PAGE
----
Clean Well Lighted Place By Ernest Hemmingway essay example
Following this incident, the older waiter protests the younger waiter's actions by explaining why the old man spends so much time alone in the caf? during the evenings. After his explanation, the older waiter goes on to explain that he spends his life in much the same way as the deaf man because he too is lonely. The character of the older waiter and his response to the younger waiter's treatment of the deaf man as well as his account of his loneliness are major contributors to the theme: ? with age comes loneliness? Although the characters of the deaf man and the young waiter are important parts of the story because they are personalities the older waiter uses to tell his account of his loneliness, the character of the older waiter contributes most to the overall theme. It is the older waiter whose point of view the narrator tells the story and through the older waiter's point of view his deep feelings of loneliness become apparent. While closing the caf? and after the younger waiter left, the older waiter continues his conversation (in his head) with the young waiter about the deaf man in the following speech? ... he continued the conversation with himself [the older waiter]...
What did he fear? It was not fear or dread. It was a nothing that he knew too well. It was all a nothing and a man was nothing too. It was only that and light was all it needed and a certain cleanliness and order. Some lived in it and never felt it but he knew it all was nada y pues nada y nada y pues nada.? (p. 144, Gioia and Kennedy) While the older waiter is referring to the deaf man in this passage, it is obvious he knows all too well exactly what the deaf man is feeling.
The older waiter goes on, replacing words of the Lords Prayer with nada (the Spanish word for nothing) and further deepening the belief that he too is completely forlorn: ? Our nada who art in nada, nada be thy name thy kingdom nada thy will be nada in nada as it is in nada. Give us this nada our daily nada and nada us our nada as we nada our nada and nada us not into nada but deliver us from nada; pues nada. Hail nothing full of nothing, nothing is with thee? (p. 144, Gioia and Kennedy) After completing this speech and allowing the reader this awful glimpse into his perception of life, the waiter then goes a bar. While the older waiter's version of the Lord's Prayer confirms the notion that he feels life is made of nothing, it is earlier in the story where the waiter acknowledges his belief that age causes his loneliness.
This is noticeable in his conversation with the younger waiter: ?? Why didn? t you let him stay and drink?? the unhurried waiter asked [the older waiter]... ? it's not half past two.?? The young waiter answers the older waiter saying he wants to get home early to is wife.?? What's an hour??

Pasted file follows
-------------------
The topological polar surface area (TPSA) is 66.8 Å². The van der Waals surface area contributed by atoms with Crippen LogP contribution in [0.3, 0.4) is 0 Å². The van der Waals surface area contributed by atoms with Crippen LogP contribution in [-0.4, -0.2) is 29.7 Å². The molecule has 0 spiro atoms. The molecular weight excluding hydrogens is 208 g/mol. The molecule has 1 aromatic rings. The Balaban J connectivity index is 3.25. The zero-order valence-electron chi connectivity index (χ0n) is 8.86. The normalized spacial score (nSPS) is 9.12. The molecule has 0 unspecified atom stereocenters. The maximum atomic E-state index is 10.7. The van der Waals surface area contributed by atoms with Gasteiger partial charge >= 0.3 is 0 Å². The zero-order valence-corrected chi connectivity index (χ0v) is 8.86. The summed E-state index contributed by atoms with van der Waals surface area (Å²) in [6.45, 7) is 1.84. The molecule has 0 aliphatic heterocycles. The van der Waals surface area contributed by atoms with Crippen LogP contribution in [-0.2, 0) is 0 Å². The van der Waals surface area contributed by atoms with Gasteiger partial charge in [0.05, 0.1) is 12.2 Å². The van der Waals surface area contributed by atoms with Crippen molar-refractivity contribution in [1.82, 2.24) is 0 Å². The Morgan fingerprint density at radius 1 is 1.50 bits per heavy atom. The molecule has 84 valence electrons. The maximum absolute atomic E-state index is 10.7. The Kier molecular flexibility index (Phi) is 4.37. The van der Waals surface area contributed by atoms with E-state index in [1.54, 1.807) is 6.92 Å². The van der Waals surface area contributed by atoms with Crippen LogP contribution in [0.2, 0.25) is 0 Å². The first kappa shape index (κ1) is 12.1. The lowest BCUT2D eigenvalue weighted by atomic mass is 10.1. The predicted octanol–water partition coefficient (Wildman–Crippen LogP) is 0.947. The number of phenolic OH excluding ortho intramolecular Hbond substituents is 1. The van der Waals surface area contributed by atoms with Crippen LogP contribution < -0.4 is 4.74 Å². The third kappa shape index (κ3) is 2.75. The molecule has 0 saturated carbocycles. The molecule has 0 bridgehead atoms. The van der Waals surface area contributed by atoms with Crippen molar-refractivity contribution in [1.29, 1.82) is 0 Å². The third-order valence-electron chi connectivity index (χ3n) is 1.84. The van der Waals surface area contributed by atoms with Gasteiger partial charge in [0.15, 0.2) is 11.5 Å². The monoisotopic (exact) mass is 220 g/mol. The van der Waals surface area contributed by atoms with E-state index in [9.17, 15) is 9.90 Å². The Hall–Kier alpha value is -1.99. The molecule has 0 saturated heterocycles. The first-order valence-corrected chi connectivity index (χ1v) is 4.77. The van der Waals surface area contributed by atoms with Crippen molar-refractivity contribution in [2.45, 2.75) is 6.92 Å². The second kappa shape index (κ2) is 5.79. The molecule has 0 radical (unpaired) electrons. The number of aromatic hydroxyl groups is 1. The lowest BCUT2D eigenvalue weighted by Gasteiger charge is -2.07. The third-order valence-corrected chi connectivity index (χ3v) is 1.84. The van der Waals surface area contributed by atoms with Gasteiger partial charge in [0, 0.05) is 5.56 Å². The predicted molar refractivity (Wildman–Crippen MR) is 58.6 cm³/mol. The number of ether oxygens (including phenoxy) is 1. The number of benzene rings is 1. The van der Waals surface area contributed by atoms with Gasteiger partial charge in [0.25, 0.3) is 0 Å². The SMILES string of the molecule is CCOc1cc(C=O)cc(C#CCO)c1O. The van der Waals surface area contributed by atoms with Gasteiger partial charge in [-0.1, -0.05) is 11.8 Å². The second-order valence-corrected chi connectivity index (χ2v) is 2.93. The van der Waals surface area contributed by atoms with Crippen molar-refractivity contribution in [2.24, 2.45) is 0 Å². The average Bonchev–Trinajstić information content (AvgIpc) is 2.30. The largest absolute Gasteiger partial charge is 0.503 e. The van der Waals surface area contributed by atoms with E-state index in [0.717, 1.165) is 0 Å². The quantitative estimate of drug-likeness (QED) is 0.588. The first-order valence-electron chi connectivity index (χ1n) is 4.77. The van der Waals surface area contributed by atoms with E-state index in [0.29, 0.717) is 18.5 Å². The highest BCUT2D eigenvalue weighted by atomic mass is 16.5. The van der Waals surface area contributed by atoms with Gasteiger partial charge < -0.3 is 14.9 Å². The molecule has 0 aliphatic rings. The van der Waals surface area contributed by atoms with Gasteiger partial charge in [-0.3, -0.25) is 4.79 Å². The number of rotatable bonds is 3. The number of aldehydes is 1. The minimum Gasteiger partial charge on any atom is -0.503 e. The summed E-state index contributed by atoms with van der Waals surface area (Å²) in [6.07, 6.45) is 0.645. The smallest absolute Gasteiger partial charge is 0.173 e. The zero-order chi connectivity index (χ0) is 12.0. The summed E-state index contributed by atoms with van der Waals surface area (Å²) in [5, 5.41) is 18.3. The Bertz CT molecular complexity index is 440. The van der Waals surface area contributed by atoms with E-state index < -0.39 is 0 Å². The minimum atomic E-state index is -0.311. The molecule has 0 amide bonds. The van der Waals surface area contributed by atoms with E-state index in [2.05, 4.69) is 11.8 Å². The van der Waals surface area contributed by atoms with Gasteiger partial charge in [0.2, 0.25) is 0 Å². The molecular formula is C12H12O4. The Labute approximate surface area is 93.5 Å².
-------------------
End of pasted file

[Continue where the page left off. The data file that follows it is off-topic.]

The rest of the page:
[The older waiter says]? More to me than to him.? [Says the young waiter]? An hour is the same.?? You talk like an old man yourself... ??
And you? You have no fear of going home before the usual hour? Are you trying to insult me? No, hombre, only to make a joke.??
No... ? [says the young waiter]? ... I have confidence. I am all confidence.?? You have youth, confidence, and a job, ? the older waiter said.? You have everything.??
And what do you lack? ... You have everything I have.?? No. I have never had confidence and I am not young.?? (p. 144, Gioia and Kennedy) This conversation actualizes the theme, ? with age comes loneliness.?
In addition to the older waiter's conversation with the younger waiter as well as his version of the Lord's Prayer, the waiter also explains the need for a? clean, well-lighted place, ? immediately symbolizing the caf? The meaning of the title? A Clean Well-Lighted Place? is explained by the older waiter once his stream of consciousness takes over after he closes the caf?? ...
Turning off the electric light he continued the conversation with himself. It is the light of course but it is necessary that the place be clean and pleasant. You do not want music. Certainly you do not want music. Nor can you stand before a bar with dignity although that is all that is provided for these hours.? (p. 144, Gioia and Kennedy) With this explanation, the older waiter allows the reader to understand why a place like the caf? is necessary for those that live as dismal as he does.
By using the title? A Clean Well-Lighted Place? to refer to the caf? and allowing the older waiter to explain why the caf? deserves such a title, Ernest Hemmingway symbolizes the caf? Through this explanation, the older waiter leads the reader to conclude that this is not just a caf? , it is an? island of refuge from night, chaos, loneliness, ? and? old age? (p. 218, Gioia and Kennedy) as well as the theme that age brings loneliness. Although the message conveyed by? A Clean Well-Lighted Place? is? age causes loneliness? or? age brings about loneliness, ? that message is not constantly true (there are too many people in the world for anyone to pass that type of judgment). However, in this particular story, ? age brings about loneliness? is a theme that may be true to many people.
Nevertheless the fact remains that in? A Clean Well-Lighted Place? the older waiters actions and his personal thoughts as well as the symbol of the caf? leads to the overall message that? with age comes loneliness.? 368.